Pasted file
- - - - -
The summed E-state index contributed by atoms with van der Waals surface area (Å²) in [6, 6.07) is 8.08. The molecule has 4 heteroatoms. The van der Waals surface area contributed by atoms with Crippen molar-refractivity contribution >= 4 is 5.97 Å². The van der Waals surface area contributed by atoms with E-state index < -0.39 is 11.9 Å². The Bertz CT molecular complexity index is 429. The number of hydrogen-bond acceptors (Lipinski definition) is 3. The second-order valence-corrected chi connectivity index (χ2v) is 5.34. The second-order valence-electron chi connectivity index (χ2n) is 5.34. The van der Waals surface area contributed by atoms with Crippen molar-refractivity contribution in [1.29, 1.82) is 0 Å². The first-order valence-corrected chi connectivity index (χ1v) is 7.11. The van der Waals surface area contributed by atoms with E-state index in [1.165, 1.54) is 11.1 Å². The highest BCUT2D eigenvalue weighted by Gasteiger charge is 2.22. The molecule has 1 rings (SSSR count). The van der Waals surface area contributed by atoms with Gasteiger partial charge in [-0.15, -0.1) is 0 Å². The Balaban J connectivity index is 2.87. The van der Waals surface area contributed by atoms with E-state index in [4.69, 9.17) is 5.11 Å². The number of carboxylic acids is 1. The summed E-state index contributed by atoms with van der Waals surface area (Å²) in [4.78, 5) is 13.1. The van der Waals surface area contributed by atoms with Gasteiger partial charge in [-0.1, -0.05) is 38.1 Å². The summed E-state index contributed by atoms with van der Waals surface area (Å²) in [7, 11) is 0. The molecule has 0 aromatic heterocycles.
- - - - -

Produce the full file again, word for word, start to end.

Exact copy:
The summed E-state index contributed by atoms with van der Waals surface area (Å²) in [6, 6.07) is 8.08. The molecule has 4 heteroatoms. The van der Waals surface area contributed by atoms with Crippen molar-refractivity contribution >= 4 is 5.97 Å². The van der Waals surface area contributed by atoms with E-state index < -0.39 is 11.9 Å². The Bertz CT molecular complexity index is 429. The number of hydrogen-bond acceptors (Lipinski definition) is 3. The second-order valence-corrected chi connectivity index (χ2v) is 5.34. The second-order valence-electron chi connectivity index (χ2n) is 5.34. The van der Waals surface area contributed by atoms with Crippen molar-refractivity contribution in [1.29, 1.82) is 0 Å². The first-order valence-corrected chi connectivity index (χ1v) is 7.11. The van der Waals surface area contributed by atoms with E-state index in [1.165, 1.54) is 11.1 Å². The highest BCUT2D eigenvalue weighted by Gasteiger charge is 2.22. The molecule has 1 rings (SSSR count). The van der Waals surface area contributed by atoms with Gasteiger partial charge in [-0.15, -0.1) is 0 Å². The Balaban J connectivity index is 2.87. The van der Waals surface area contributed by atoms with E-state index in [4.69, 9.17) is 5.11 Å². The number of carboxylic acids is 1. The summed E-state index contributed by atoms with van der Waals surface area (Å²) in [4.78, 5) is 13.1. The van der Waals surface area contributed by atoms with Gasteiger partial charge in [-0.1, -0.05) is 38.1 Å². The summed E-state index contributed by atoms with van der Waals surface area (Å²) in [7, 11) is 0. The molecule has 0 aromatic heterocycles.